55 Stateful Solution: Guaranteed Services Allocate resources - perform per-flow admission control Sender Receiver

56 Stateful Solution: Guaranteed Services Install per-flow state Sender Receiver

57 Stateful Solution: Guaranteed Services Challenge: maintain per-flow state consistent Sender Receiver

58 Stateful Solution: Guaranteed Services Per-flow classification Sender Receiver

59 Stateful Solution: Guaranteed Services Per-flow buffer management Sender Receiver

60 Stateful Solution: Guaranteed Services Per-flow scheduling Sender Receiver

61 Stateful Solution Complexity Data path» Per-flow classification» Per-flow buffer management» Per-flow scheduling Control path» install and maintain per-flow state for data and control paths Classifier Per-flow State flow 1 flow 2 flow n Buffer management Scheduler output interface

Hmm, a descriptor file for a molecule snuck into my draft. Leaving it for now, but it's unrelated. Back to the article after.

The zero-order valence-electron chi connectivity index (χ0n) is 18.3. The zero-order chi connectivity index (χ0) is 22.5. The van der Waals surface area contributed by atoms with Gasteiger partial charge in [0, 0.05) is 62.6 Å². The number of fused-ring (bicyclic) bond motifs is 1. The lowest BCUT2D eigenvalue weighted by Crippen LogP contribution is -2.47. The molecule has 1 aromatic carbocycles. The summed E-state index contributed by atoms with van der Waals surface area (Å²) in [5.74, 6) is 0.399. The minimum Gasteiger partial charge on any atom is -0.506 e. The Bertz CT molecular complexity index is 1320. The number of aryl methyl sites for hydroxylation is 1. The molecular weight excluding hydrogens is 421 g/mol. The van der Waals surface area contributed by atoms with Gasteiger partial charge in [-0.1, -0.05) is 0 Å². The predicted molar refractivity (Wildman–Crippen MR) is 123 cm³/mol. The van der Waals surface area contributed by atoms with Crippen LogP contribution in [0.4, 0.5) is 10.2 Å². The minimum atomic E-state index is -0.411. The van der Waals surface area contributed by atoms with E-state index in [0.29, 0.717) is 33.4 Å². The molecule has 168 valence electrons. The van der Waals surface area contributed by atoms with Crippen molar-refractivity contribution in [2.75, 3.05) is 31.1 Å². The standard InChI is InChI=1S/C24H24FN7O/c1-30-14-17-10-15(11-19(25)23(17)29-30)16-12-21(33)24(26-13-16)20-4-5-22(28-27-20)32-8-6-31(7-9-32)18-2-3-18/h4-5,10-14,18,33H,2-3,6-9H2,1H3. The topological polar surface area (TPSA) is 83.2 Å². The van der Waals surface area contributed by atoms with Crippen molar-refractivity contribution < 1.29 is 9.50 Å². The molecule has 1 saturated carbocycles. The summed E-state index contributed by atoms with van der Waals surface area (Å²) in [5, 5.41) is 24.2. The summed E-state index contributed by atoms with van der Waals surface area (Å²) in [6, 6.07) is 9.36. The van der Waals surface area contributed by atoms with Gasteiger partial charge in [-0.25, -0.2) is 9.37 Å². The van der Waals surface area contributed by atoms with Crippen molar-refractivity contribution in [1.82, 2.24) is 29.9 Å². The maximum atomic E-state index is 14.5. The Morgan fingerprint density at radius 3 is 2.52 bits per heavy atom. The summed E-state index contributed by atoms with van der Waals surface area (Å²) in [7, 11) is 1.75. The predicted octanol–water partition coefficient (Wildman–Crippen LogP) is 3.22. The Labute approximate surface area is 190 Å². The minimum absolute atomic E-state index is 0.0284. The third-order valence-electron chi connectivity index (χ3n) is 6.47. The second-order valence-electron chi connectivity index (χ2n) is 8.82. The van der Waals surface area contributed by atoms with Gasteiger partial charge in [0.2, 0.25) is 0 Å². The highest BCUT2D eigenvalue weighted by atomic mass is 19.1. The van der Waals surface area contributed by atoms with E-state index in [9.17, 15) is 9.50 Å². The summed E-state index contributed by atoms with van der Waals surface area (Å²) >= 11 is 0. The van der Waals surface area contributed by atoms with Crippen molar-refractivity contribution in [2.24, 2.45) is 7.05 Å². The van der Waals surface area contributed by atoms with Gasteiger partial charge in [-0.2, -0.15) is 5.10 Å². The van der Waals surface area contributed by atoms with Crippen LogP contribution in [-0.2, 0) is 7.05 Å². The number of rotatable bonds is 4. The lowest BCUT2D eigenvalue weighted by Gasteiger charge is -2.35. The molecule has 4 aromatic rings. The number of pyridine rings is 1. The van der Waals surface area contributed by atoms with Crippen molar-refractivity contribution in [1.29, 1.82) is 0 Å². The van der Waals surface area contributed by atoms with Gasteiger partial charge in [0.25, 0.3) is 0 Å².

62 Stateless vs. Stateful Stateless solutions are more» scalable» robust Stateful solutions provide more powerful and flexible services» guaranteed services + high resource utilization» fine grained differentiation» protection

63 Differentiated Services (Diffserv) Intended to address the following difficulties with Intserv and RSVP» Scalability: maintaining states by routers in high speed networks is difficult due to the very large number of flows» Flexible Service Models: Intserv has only two classes want to provide more qualitative service classes; want to provide relative service distinction (Platinum, Gold, Silver, )» Simpler signaling (than RSVP): many applications and users may only want to specify a more qualitative notion of service